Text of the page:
The Matlab syntax for creating matrices is pretty and convenient. Here is a 2x3 matrix in Matlab syntax where `,`

marks a new column and `;`

marks a new row:

```
[1, 2, 3;
4, 5, 6]
```

Here is how to create the corresponding matrix in R:

```
matrix(c(1,4,2,5,3,6), 2, 3)
```

```
## [,1] [,2] [,3]
## [1,] 1 2 3
## [2,] 4 5 6
```

Functional but not as pretty, plus the default is to specify the values column wise. A better solution is to use `rbind`

:

```
rbind(c(1,2,3),
c(4,5,6))
```

```
## [,1] [,2] [,3]
## [1,] 1 2 3
## [2,] 4 5 6
```

Lately I’ve been reading up on the metaprogramming capabilities of R in Hadley Wickham’s great
Advanced R programming (while it is freely available online, you can already pre-order the IRL version
here). Using metaprogramming we can hack together a function that allow us to create matrices in a similar way as in Matlab. I’ll first show some examples of how the function works and after that I’ll show you the code. The function is called `qm`

as in “quick matrix” where `,`

is used to separate columns and `|`

is used to separate rows:

```
qm(1,2,3|
4,5,6)
```

```
## [,1] [,2] [,3]
## [1,] 1 2 3
## [2,] 4 5 6
```

```
qm(1:3 | rnorm(3) | 0, 0, 0)
```

```
## [,1] [,2] [,3]
## [1,] 1.000 2.0000 3.000
## [2,] 2.421 0.9801 1.202
## [3,] 0.000 0.0000 0.000
```

```
qm(1|2|3|4)
```

```
## [,1]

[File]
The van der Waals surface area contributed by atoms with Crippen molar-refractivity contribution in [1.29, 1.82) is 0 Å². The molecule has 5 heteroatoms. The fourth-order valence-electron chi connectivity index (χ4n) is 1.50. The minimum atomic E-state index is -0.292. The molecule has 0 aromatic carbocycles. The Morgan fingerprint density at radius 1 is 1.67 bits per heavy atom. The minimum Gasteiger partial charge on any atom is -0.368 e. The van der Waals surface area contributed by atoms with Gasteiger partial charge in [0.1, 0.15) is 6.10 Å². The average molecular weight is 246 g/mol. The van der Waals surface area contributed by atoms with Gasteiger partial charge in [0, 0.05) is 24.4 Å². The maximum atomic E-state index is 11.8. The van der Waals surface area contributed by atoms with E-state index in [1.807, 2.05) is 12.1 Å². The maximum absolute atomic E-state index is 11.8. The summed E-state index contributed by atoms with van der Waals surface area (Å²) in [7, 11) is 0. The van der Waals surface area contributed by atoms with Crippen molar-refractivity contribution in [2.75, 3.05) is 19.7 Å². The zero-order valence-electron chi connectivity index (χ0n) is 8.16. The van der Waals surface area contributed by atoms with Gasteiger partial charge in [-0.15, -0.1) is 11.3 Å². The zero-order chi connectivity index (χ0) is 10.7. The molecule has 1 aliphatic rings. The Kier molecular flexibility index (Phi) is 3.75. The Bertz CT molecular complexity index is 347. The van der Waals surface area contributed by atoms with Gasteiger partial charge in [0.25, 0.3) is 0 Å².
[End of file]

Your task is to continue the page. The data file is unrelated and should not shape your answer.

## [1,] 1
## [2,] 2
## [3,] 3
## [4,] 4
```

```
# qm is useful when defining covariance matrices, for example:
library(MASS)
sigma = qm( 1 , 0.7|
0.7, 1 )
xy <- mvrnorm(100, c(0, 0), sigma)
plot(xy, xlab = "x", ylab = "y")
```

Pretty cool, right? :)

Here is finally the full `qm`

function. The trick is roughly to grab the arguments to `qm`

as a list, split every argument with a `|`

into two, and finally form the rows of the matrix by evaluating and concatenating the arguments between each `|`

. (`qm`

is not extensively tested so use it at your own risk and please tell me if you find any way to improve the code!)

```
qm <- function(...) {
# Get the arguments as a list
arg <- eval(substitute(alist(...)))
# Initialize l as a list of vecors, each vector in l corresponds to one row
# of the matrix.
l <- list(c())
# rhl_l is a list where we will push the rhs of expressions like 1 | 2 | 3 ,
# which parses as (1 | 2) | 3 , while we deal with the left hand side (1 |
# 2)
rhl_l <- list()
while (length(arg) > 0) {
a <- arg[[1]]
arg <- tail(arg, -1)
if (length(a) > 1 && a[[1]] == "|") {
# Push the left hand side of the ... | ... expression back on the arguments
# list and push the rhs onto rhl_l
arg <- c(a[[2]], arg)
rhl_l <- c(a[[3]], rhl_l)
} else {
# Just a normal element, that we'll evaluate and append to the last
# vector/row in l.
l[[length(l)]] <- c(l[[length(l)]], eval(a))
# If there are rhs elements left in rhs_l we'll append them as new
# vectors/rows on l and then we empty rhs_l.
for (i in seq_along(rhl_l)) {
l[[length(l) + 1]] <- eval(rhl_l[[i]])
}
rhl_l <- list()
}
}
do.call(rbind, l)
}
```

While I’m not sure that `qm`

is really a super useful function, I still think it is a nice example of what you can hack together using the metaprogramming facilities of R.